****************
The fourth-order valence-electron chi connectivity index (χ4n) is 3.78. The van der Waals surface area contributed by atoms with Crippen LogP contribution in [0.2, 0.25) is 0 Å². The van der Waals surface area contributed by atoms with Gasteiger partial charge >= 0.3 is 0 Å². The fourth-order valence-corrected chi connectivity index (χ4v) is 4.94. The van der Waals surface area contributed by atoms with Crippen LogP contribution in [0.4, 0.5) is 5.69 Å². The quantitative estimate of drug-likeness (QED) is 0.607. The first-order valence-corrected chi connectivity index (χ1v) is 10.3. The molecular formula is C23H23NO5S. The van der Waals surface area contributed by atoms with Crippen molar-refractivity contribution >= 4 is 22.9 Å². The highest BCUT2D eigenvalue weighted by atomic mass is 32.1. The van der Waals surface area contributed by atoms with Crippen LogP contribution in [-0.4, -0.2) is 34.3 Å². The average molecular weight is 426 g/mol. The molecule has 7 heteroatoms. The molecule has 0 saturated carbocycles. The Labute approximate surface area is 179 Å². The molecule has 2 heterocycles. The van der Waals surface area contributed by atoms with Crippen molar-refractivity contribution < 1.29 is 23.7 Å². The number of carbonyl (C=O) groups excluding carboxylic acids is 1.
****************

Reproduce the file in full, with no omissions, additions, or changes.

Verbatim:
The fourth-order valence-electron chi connectivity index (χ4n) is 3.78. The van der Waals surface area contributed by atoms with Crippen LogP contribution in [0.2, 0.25) is 0 Å². The van der Waals surface area contributed by atoms with Gasteiger partial charge >= 0.3 is 0 Å². The fourth-order valence-corrected chi connectivity index (χ4v) is 4.94. The van der Waals surface area contributed by atoms with Crippen LogP contribution in [0.4, 0.5) is 5.69 Å². The quantitative estimate of drug-likeness (QED) is 0.607. The first-order valence-corrected chi connectivity index (χ1v) is 10.3. The molecular formula is C23H23NO5S. The van der Waals surface area contributed by atoms with Crippen molar-refractivity contribution >= 4 is 22.9 Å². The highest BCUT2D eigenvalue weighted by atomic mass is 32.1. The van der Waals surface area contributed by atoms with Crippen LogP contribution in [-0.4, -0.2) is 34.3 Å². The average molecular weight is 426 g/mol. The molecule has 7 heteroatoms. The molecule has 0 saturated carbocycles. The Labute approximate surface area is 179 Å². The molecule has 2 heterocycles. The van der Waals surface area contributed by atoms with Crippen molar-refractivity contribution < 1.29 is 23.7 Å². The number of carbonyl (C=O) groups excluding carboxylic acids is 1.